④Main Gate (Minami Shinmon)

This gate is the most important of the three gates that open onto the main shrine complex, and is the main entrance. The importance of this entrance is reflected in the gate’s being a two-story building, whereas the other two gates are single story. The gate was built in 1920 when Meiji Jingu was dedicated, and is one of the few structures to have survived the air raids of World War II. The gate is made from Japanese hinoki cypress, roofed with copper.

If you look closely, you will see small heart-shaped patterns carved into the ornamental metal fittings and woodwork. This is a design feature with ancient roots known as inome in Japanese. Today, the Chinese characters for the word might be read as ‘eye of the wild boar’, but it also has the nuance of warding off fire. This was of particular importance when most structures in Tokyo were still made of wood.
When passing through the gate, be sure to step over the wooden beam, not on it. It is considered respectful to bow your head while passing through.

⑤Hall of Shinto music and dance (Kaguraden)

This building is the Kaguraden, where devotees can receive blessings or participate in Shinto rituals. Kigansai are held here regularly at 9.30 am. A kagura, or sacred music and dance performance called the yamato mai, which is unique to Meiji Jingu, is performed as an offering to the kami. Kigansai would include a baby’s first shrine visit and a child’s shichi-go-san, a celebratory occasion held in November for girls turning three or seven and boys turning five. Kigansai are also held to ward off evil, usually at a specific age (25 or 42 for men, 19 or 33 for women).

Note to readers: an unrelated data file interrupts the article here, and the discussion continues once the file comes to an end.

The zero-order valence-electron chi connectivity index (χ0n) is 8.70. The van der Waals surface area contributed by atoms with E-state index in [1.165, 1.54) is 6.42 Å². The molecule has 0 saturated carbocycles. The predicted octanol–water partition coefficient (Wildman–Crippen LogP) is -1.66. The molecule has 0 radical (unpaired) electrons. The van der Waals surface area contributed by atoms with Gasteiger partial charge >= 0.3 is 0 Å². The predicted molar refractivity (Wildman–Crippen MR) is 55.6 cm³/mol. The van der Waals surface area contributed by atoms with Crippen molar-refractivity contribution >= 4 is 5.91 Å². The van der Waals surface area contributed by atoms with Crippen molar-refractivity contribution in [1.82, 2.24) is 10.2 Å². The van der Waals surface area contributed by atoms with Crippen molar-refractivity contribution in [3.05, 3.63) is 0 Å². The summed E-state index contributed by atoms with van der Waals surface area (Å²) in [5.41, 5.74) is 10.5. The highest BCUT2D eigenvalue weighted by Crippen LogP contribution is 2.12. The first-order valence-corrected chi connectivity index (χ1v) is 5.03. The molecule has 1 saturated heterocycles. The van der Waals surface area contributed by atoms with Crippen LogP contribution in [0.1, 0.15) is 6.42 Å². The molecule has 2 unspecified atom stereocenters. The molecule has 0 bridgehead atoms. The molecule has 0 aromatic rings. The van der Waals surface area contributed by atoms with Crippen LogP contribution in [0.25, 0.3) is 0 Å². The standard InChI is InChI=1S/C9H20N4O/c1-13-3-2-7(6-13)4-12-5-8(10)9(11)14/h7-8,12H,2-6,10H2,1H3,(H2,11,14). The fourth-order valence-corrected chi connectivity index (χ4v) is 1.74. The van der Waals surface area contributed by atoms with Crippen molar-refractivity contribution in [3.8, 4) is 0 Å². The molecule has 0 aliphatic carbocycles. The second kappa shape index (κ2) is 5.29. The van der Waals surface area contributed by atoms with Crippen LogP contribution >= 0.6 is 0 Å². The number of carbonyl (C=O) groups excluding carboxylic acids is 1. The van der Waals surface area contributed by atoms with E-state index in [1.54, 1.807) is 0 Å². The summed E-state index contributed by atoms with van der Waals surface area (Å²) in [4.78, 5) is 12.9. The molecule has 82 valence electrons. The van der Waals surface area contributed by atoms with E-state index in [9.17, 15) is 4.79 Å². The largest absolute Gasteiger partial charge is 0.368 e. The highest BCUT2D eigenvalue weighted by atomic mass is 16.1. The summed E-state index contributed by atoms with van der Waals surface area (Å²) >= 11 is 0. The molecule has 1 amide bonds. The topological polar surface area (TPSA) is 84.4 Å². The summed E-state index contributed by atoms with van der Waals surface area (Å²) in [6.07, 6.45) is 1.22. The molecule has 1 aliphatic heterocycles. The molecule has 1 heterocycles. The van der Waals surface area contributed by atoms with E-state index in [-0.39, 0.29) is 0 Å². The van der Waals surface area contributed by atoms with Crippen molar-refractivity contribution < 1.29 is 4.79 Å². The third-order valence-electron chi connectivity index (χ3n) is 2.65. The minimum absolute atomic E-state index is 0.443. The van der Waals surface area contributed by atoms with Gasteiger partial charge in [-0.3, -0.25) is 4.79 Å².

The building was completed in 1993 and has three floors, two of them underground. The main ceremony hall on the ground level can accommodate up to 800 people. Please note that entry to the Kaguraden is reserved for those taking part in a ceremony. Vermillion shrine seals or goshuin are available in the Kaguraden as a token of your visit to the shrine. These are usually entered into a goshuincho, a book dedicated to goshuin.

Wedding ceremony (Shinto-style)

If you’re lucky, you might even be able to see a Shinto-style wedding ceremony. Meiji Shrine is also a very popular place for weddings.
For men, it is common to wear a hakama with a family crest on it, and for women, it is common to wear a white hakama for marriage. Also, a brightly colored kimono called Irouchikake is often worn at wedding receptions.

On the day of a Shinto-style wedding, the priest leads the bride and groom, followed by their families in procession through the grounds. This procession can be seen by general tourists, so you may come across one. This is a uniquely Japanese wedding that can only be seen in Japan.



South approach
Get off at Harajuku Station on the JR Yamanote Line and exit from Omotesando Exit (however, during busy seasons such as New Year’s visit, trains on the Yamanote Line outer line use a temporary platform (platform 3), and a temporary ticket gate to the adjacent Meiji Shrine is set up. ). Get off at Meiji-Jingumae Station on the Tokyo Metro Chiyoda Line/Fukutoshin Line, Exit 2.
North approach
Get off at Kitasando Station on the Tokyo Metro Fukutoshin Line.
JR Yamanote Line, Chuo/Sobu Line (local trains) Get off at Yoyogi Station.
Get off at Yoyogi Station on the Toei Oedo Line.
West approach
Get off at Sangubashi Station on the Odakyu Electric Railway Odawara Line.


About 5 minutes from the Yoyogi Exit of Shuto Expressway Route 4 Shinjuku Line.